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My Thoughts on Recently Approved Therapies for EGFR Exon 20 Insertion Mutation–Positive Advanced NSCLC

Joshua Sabari, MD

Assistant Professor of Medicine
Division of Thoracic Medical Oncology
Department of Medical Oncology
NYU Langone Health Perlmutter Cancer Center
Attending Physician, Thoracic Medical Oncology
Department of Medicine
Perlmutter Cancer Center
NYU Langone Health
New York, New York

Joshua Sabari, MD, has disclosed that he has received consulting fees from AstraZeneca, Genentech, Janssen, Navire, PharmaMar, Regeneron, Sanofi Genzyme, and Takeda.

View ClinicalThoughts from this Author

Released: October 6, 2021

Approximately 20% to 25% of patients with advanced non-small-cell lung cancer (NSCLC) we see in clinical practice have and actionable mutations in the EGFR gene, mostly comprising exon 19 deletions and exon 21 mutations. The third most common type of EGFR mutation are the exon 20 insertion (ex20ins) mutations, seen in approximately 4% to 12% of patients with EGFR-mutated disease. Of importance, patients with EGFR ex20ins mutation–positive advanced NSCLC often do not respond to standard EGFR tyrosine kinase inhibitors (TKIs), like osimertinib, and the standard of care for this group of patients remains limited to platinum-based doublet chemotherapy in the frontline setting. The role of immunotherapy in this setting is controversial and associated with the potential increased risk of immune-related toxicities if subsequent EGFR TKI treatment is given. Until very recently, we have not had successful therapies targeting this alteration.

Early data from the ECOG-ACRIN 5162 trial showed an ORR of 25% in patients (N = 21) with EGFR ex20ins mutations who were treated with twice the standard dose of osimertinib (160 mg), data that were recently corroborated by a study presented at the 2021 European Society of Medical Oncology meeting. But in my opinion, this will not be an effective strategy for moving the care of these patients forward. We need novel therapeutics specifically targeting the EGFR ex20ins.

One such agent is poziotinib, an investigational selective, irreversible inhibitor of both EGFR and HER2 with ex20ins mutations. In 2018, a phase II study with poziotinib showed an ORR of 55% and a progression-free survival of 5.5 months in heavily pretreated patients with EGFR ex20ins mutation–positive NSCLC. Unfortunately, later results did not substantiate these initial findings. Subsequent response rates decreased, mostly due to toxicities such as rash and diarrhea resulting from inhibition of wild‑type EGFR. However, data from the phase II ZENITH20 trial presented at the 2021 American Association for Cancer Research meeting evaluating poziotinib with an 8-mg twice-daily dosing strategy (vs the original approach of 16 mg once daily) showed an improved safety profile. High-grade adverse events were reduced by nearly one third, dose interruptions were halved, and preliminary data suggest enhanced efficacy. Additional data of 16-mg once-daily poziotinib from this trial presented at the 2021 American Society of Clinical Oncology (ASCO) meeting showed promising central nervous system (CNS) activity with a 22% ORR in this patient population. Future studies will likely continue with twice-daily dosing regimens, but currently, the utility of poziotinib is limited by the high toxicity rate that can be difficult to mitigate and manage in the clinic.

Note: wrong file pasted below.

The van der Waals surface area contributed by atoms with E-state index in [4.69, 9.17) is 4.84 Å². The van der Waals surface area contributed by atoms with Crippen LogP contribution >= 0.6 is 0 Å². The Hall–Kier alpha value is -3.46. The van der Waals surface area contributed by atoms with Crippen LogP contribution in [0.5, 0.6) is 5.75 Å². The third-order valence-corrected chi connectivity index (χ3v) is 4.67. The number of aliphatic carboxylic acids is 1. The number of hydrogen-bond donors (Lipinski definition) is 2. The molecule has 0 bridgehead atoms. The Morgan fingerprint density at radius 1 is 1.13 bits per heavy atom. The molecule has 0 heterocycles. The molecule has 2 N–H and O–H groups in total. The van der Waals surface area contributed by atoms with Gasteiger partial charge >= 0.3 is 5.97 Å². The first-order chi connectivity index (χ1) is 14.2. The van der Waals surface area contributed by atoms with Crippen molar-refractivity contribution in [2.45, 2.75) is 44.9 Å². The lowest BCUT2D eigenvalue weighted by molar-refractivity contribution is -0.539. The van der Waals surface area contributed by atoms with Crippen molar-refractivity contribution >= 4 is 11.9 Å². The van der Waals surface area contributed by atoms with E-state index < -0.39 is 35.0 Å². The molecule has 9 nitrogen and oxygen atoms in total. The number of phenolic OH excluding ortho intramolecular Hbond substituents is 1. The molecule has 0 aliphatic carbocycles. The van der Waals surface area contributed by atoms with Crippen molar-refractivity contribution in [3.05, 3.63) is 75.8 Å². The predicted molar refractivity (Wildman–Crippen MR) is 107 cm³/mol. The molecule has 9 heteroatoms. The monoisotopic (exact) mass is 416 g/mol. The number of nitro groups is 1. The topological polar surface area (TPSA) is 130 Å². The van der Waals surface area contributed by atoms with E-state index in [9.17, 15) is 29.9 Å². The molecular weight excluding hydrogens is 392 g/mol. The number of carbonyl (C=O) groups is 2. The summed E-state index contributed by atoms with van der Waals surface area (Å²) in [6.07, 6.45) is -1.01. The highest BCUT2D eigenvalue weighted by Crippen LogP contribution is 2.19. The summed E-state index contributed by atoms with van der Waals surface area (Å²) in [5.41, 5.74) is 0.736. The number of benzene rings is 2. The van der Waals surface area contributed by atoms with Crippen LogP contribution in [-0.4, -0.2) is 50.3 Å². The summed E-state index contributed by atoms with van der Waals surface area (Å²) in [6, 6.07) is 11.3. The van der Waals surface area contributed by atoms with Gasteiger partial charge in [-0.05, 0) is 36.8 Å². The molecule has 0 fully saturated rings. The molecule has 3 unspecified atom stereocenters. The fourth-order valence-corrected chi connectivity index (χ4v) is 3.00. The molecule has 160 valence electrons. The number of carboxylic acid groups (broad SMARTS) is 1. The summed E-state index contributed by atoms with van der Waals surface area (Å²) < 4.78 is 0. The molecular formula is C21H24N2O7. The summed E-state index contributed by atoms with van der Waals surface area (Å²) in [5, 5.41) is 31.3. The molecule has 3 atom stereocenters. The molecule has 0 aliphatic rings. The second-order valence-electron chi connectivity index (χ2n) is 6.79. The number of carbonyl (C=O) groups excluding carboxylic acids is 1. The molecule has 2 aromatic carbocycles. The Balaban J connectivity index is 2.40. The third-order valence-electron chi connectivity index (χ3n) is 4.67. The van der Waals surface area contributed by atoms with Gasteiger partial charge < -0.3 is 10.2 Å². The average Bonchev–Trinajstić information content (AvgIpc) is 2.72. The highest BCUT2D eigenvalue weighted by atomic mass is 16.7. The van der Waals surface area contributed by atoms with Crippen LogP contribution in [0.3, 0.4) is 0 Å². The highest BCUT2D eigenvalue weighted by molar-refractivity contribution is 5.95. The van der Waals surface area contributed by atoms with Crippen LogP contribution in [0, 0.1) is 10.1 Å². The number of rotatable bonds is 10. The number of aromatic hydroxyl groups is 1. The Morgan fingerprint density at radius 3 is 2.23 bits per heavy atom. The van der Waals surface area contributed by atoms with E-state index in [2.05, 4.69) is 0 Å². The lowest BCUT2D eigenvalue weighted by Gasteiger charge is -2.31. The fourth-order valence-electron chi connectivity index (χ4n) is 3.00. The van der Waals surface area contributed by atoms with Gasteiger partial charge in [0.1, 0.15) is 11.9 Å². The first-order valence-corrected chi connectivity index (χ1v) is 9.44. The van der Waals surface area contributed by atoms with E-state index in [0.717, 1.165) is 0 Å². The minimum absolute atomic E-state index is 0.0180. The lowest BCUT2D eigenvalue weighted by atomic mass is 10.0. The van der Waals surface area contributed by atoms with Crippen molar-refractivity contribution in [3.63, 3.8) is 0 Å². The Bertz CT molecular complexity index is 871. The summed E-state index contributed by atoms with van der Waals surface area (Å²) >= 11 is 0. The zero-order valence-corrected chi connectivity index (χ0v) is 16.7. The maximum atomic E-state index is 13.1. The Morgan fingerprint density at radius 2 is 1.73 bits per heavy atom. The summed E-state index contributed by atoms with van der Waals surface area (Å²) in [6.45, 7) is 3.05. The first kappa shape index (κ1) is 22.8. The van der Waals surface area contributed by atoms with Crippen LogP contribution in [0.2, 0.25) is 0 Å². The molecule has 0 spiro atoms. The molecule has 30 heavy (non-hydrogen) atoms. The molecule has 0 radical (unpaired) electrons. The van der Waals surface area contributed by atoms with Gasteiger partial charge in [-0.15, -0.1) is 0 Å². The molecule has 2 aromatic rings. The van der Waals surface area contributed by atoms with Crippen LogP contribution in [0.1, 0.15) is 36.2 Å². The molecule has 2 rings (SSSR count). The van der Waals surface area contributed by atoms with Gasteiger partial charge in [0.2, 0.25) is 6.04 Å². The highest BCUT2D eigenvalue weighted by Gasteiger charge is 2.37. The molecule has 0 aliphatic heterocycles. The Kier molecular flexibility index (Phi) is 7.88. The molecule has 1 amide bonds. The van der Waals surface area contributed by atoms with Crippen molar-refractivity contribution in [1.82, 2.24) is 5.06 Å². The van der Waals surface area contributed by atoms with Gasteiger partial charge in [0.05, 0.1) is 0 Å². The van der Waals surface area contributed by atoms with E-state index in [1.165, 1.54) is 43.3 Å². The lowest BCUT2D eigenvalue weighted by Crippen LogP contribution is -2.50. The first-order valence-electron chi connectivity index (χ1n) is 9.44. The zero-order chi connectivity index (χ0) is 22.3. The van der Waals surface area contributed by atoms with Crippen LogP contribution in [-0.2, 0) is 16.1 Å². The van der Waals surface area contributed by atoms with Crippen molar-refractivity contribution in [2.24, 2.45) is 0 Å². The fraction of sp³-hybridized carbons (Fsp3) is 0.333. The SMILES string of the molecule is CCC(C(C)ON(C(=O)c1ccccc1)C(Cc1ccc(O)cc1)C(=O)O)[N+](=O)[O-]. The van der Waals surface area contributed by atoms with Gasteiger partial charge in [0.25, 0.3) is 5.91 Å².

Newly Approved Therapies for Advanced NSCLC With EGFR ex20ins Mutations